The newest winner of the Tony Hillerman Prize, a debut mystery set in the Southwest starring a former rodeo cowboy turned private investigator, told in a transfixingly original style.
Rodeo Grace Garnet lives alone, save for his old dog, in a remote corner of Arizona known to locals as the Hole. He doesn't get many visitors, but a body found near his home has drawn police attention to his front door. The victim is not one of the many illegal immigrants who risk their lives to cross the border just south of the Hole, but is instead a member of one of the local Indian tribes.
Retired from the rodeo circuit and scraping by on piece-work as a private investigator, Rodeo doesn't have much choice but to say yes when offered an unusual case. An elderly Indian woman has hired him to help discover who murdered her grandson, but she seems strangely uninterested in the results. Her indifference seems heartless, but as Rodeo pursues his case he learns that it's nothing compared to true hatred. And he's about to realize just how far hate can go.
CB McKenzie's Bad Country captures the rough-and-tumble corners of the Southwest in accomplished, confident prose, with a hardnosed plot that will keep readers riveted.
|Publisher:||St. Martin's Press|
|Product dimensions:||5.60(w) x 8.30(h) x 1.20(d)|
About the Author
A native Texan, CB MCKENZIE has through-hiked the Appalachian Trail, modeled for Giorgio Armani, worked on an organic farm, and earned a Ph.D. from the University of Arizona.
Read an Excerpt
As instructed, the man stopped at a certain landmark in the desert, stripped and used the cheap folding knife to cut his dusty khakis and T-shirt into small pieces. He tossed his old clothes bit by bit into a hard wind, unpacked the plastic trash bag and re-dressed in new clothes. He squatted in the skeletal shade of a creosote bush, sliced his last apple and chewed and swallowed each piece slowly then sipped bleach-treated water from a recycled milk jug through the heat of the day. Near sundown he cut the jug into small pieces and threw them and the knife into a steep-sided arroyo, took his bearings and then tore his map into small bits and broadcast these as he walked north. When he neared the meeting place he hustled through slanting shadows and hid behind the large boulder so that he could espy in both directions the sparse traffic on Agua Seco Road. As he waited his eyes strayed toward a solitary cloud towed north by invisible forces. A call and response from a pair of falcons hunting late he took as a good omen.
During the night a vehicle stopped in the middle of the turn-out. Muffled by closed doors and raised windows, the music from the SUV sounded like something the waiting man might hear when he stood outside a cathedral. When the vehicle shut down it was as if a trapdoor had opened on the surface of the world and all extant sound fallen through it. When a door unlatched, the dome light in the cab of the SUV illuminated a passenger in the backseat as a dark face under a white hat. The figure that emerged on the driver’s side had on a billed cap, dark glasses and a plastic coat that glimmered in the moonlight.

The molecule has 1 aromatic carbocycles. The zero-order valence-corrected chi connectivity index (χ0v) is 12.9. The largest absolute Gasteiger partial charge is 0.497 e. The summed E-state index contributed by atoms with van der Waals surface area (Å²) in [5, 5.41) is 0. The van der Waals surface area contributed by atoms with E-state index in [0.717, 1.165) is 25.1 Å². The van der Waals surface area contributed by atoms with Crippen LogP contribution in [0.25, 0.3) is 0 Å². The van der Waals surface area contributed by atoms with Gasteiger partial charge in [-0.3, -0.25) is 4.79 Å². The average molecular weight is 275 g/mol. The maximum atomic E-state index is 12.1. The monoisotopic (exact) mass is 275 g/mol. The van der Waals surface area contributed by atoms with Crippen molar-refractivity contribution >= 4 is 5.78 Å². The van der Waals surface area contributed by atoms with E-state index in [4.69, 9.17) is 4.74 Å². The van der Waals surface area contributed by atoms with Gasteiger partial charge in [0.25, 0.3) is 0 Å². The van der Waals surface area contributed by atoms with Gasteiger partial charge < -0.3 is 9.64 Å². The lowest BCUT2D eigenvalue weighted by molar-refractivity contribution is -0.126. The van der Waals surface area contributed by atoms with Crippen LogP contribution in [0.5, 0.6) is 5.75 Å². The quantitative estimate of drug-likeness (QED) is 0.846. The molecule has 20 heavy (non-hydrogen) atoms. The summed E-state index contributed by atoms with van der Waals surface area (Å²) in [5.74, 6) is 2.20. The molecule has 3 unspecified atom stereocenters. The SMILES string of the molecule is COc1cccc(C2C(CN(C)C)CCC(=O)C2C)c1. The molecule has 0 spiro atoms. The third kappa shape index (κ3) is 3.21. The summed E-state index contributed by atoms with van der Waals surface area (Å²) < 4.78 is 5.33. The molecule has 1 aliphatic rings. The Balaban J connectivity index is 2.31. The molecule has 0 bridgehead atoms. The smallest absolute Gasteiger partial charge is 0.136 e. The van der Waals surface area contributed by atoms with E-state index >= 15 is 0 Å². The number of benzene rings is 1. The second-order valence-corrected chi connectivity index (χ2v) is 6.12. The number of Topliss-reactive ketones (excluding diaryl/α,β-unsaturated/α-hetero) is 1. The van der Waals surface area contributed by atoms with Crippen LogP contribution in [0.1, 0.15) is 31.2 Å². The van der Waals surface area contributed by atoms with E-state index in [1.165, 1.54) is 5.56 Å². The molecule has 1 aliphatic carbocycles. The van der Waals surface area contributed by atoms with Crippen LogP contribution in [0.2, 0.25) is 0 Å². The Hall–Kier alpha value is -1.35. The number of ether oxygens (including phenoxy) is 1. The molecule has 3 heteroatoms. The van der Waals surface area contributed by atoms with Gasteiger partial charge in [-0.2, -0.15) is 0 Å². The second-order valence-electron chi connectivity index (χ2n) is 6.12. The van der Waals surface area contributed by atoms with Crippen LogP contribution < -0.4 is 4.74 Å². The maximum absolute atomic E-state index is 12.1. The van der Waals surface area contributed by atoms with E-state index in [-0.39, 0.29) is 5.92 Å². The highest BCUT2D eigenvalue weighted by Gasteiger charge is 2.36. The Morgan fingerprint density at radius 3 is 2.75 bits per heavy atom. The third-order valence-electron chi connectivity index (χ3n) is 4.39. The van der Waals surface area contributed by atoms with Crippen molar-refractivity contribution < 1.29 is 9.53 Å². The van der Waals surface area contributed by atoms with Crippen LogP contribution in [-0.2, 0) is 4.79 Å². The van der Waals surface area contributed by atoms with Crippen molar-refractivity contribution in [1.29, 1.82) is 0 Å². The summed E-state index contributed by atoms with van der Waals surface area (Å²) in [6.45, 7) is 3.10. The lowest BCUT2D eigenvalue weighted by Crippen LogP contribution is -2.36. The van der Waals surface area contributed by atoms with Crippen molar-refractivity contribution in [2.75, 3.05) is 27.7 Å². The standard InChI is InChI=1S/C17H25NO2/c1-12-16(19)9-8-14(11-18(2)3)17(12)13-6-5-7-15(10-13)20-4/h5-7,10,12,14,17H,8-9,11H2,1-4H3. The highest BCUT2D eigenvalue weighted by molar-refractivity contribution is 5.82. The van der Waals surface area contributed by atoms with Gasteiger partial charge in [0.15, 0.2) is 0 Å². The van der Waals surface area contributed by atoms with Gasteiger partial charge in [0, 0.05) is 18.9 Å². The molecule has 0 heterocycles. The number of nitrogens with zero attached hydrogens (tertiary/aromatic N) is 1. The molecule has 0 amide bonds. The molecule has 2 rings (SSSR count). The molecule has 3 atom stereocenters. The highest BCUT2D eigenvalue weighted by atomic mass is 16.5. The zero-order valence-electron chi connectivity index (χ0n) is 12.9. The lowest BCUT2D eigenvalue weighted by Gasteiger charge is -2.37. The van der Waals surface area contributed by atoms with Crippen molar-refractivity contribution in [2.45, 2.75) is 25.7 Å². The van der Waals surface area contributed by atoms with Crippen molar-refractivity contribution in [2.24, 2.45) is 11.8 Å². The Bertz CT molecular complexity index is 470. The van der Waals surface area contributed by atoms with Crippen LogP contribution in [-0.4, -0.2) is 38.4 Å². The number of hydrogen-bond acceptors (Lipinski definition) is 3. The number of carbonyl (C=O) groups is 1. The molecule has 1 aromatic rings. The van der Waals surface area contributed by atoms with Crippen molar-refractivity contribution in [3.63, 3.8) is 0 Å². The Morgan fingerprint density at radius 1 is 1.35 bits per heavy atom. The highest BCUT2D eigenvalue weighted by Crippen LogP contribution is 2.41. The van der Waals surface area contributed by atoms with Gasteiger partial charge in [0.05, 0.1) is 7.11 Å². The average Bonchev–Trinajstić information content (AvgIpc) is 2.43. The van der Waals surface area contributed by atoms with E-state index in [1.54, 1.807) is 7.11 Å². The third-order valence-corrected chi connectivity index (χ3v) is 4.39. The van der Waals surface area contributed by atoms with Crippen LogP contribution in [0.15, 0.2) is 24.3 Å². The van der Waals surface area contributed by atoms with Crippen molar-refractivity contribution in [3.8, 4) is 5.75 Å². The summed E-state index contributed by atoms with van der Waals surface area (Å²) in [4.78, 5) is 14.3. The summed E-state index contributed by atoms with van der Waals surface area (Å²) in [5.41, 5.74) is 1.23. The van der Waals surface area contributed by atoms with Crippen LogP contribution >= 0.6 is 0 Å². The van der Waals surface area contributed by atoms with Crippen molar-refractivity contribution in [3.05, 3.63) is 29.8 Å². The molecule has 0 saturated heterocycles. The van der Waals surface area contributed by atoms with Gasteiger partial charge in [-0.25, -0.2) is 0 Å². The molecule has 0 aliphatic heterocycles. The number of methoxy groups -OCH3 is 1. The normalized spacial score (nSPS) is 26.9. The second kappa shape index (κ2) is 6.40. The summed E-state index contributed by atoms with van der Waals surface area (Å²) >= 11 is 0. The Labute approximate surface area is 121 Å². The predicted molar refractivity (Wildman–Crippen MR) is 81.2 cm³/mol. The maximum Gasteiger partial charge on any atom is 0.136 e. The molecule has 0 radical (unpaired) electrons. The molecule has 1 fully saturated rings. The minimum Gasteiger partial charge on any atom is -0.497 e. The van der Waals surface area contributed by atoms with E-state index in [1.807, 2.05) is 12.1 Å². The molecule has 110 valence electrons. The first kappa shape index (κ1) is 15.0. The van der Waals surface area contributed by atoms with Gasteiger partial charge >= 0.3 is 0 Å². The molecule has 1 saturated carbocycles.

This is your ride, hombre. The command was a hoarse whisper aimed directly at the hiding place. Levántate. Into la luz.
The waiting man stepped into the glare of the headlights.
Tienes algo? the driver asked.
Nada, the man said. He spread his arms wide with his hands open. He had nothing but the new clothes on his back and the old boots on his feet, had no identification, no keys, weapons, cell phone or any paper with writing or numbers on it. He had no photographs of family, no money, no tattoos or identifiable scars, wore no jewelry and had never been arrested on either side of the border. He did not even know the name of his employer.
Eres Indio? the driver asked.
Si, soy Indio, the man said.
The man lowered his arms and waited for words that made more sense to him.
Has estado esperando mucho? the driver asked.
Si. Todo mi vida.
The bill of the driver’s gimme cap tilted down and then up.
I have been waiting my whole life for this too, the driver said.
The back door of the SUV opened and the man moved out of the headlights and toward his ride.
Adonde va? he asked.
Trabajar, hombre, said the driver. We go to work now.
Rodeo and his dog drove over “Elm Street,” which was but a collection of ruts and potholes, streambed cuts and corduroy stretches that led from the paved Agua Seco Ranch Road into a small dead end of southern Arizona called El Hoyo, The Hole.
Where the man and his dog lived was supposed to have been a full-service, upscale trailer park with concrete pads radiating like the segmented spokes of a big wagon wheel from the hub of an Activities Center, and wound through these spokes like a gourd vine a nine-hole golf course. But the investment venture had been mistimed and misplaced and so remained as only a concentric grid of blade-graded dirt roads marked at random intersections by unlikely green-and-white street signs now aimed into all compassed directions and bent by gravity to all angles of repose, mostly a collection of unpaid property taxes and dirt off the grid.
The old dog on the shotgun seat whined when he scented blood. Rodeo slowed as he approached the “gates” of his place, two jumbled piles of cinder block on either side of the dirt road with a sign advertising VISTA MONTANA ESTATES—AN ACTIVE LIFE COMMUNITY skewered on a splintered pole like a reminder note to do something later.
Cállate, Rodeo said.
The dog was quiet at his man’s command.
* * *
The corpse was facedown in the dirt, his jeans-clad legs widespread, boot toes pointed back, arms outstretched like a small, misguided Superman buried in a dead-end earthly mission. The back of his red, white and blue shirt was blown into shreds. Hung up on a piece of rebar, a pristine white straw cowboy hat twirled slowly in a breeze.
Rodeo sat for a long moment with a boot vibrating on the clutch pad, then he shifted the truck into neutral and stomped on the emergency brake. When the dog started barking Rodeo reached below the bench seat, pulled the 9mm from its stash site, jacked a load into the Glock and stepped out of the truck.
A cottontail hopped around a pile of vent bricks and froze and twitched and stared at the man with the gun. Rodeo waved his pistol but the rabbit moved toward the dead man where it sat trembling in the pool of congealed blood. Rodeo reached back through the open window and pounded the truck’s horn and the rabbit hopped away, his white paws tracing red across the desert. Vultures drifted overhead. Crows defined the margins of the crime scene by picking at spattered flesh and bone.